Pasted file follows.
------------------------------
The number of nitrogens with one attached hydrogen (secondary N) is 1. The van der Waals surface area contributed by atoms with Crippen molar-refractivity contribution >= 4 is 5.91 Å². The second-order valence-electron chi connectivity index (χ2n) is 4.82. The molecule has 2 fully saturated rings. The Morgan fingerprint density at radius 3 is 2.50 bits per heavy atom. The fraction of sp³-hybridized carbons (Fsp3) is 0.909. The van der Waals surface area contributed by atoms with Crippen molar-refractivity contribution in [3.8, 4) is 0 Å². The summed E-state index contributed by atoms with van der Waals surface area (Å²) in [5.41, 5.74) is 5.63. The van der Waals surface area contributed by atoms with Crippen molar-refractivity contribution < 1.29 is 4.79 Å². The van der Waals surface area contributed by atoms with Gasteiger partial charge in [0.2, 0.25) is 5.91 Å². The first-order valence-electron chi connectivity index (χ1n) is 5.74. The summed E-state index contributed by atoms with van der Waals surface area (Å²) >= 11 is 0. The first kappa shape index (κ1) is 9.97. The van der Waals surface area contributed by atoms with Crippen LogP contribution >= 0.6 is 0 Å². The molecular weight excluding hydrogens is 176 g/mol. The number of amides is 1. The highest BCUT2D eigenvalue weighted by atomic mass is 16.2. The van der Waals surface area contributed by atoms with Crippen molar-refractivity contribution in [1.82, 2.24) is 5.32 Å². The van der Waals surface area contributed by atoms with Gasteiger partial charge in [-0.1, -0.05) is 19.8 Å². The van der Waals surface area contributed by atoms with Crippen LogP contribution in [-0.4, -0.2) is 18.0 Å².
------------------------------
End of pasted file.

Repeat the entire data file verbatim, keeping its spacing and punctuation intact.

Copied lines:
The number of nitrogens with one attached hydrogen (secondary N) is 1. The van der Waals surface area contributed by atoms with Crippen molar-refractivity contribution >= 4 is 5.91 Å². The second-order valence-electron chi connectivity index (χ2n) is 4.82. The molecule has 2 fully saturated rings. The Morgan fingerprint density at radius 3 is 2.50 bits per heavy atom. The fraction of sp³-hybridized carbons (Fsp3) is 0.909. The van der Waals surface area contributed by atoms with Crippen molar-refractivity contribution in [3.8, 4) is 0 Å². The summed E-state index contributed by atoms with van der Waals surface area (Å²) in [5.41, 5.74) is 5.63. The van der Waals surface area contributed by atoms with Crippen molar-refractivity contribution < 1.29 is 4.79 Å². The van der Waals surface area contributed by atoms with Gasteiger partial charge in [0.2, 0.25) is 5.91 Å². The first-order valence-electron chi connectivity index (χ1n) is 5.74. The summed E-state index contributed by atoms with van der Waals surface area (Å²) >= 11 is 0. The first kappa shape index (κ1) is 9.97. The van der Waals surface area contributed by atoms with Crippen LogP contribution >= 0.6 is 0 Å². The molecular weight excluding hydrogens is 176 g/mol. The number of amides is 1. The highest BCUT2D eigenvalue weighted by atomic mass is 16.2. The van der Waals surface area contributed by atoms with Crippen molar-refractivity contribution in [1.82, 2.24) is 5.32 Å². The van der Waals surface area contributed by atoms with Gasteiger partial charge in [-0.1, -0.05) is 19.8 Å². The van der Waals surface area contributed by atoms with Crippen LogP contribution in [-0.4, -0.2) is 18.0 Å².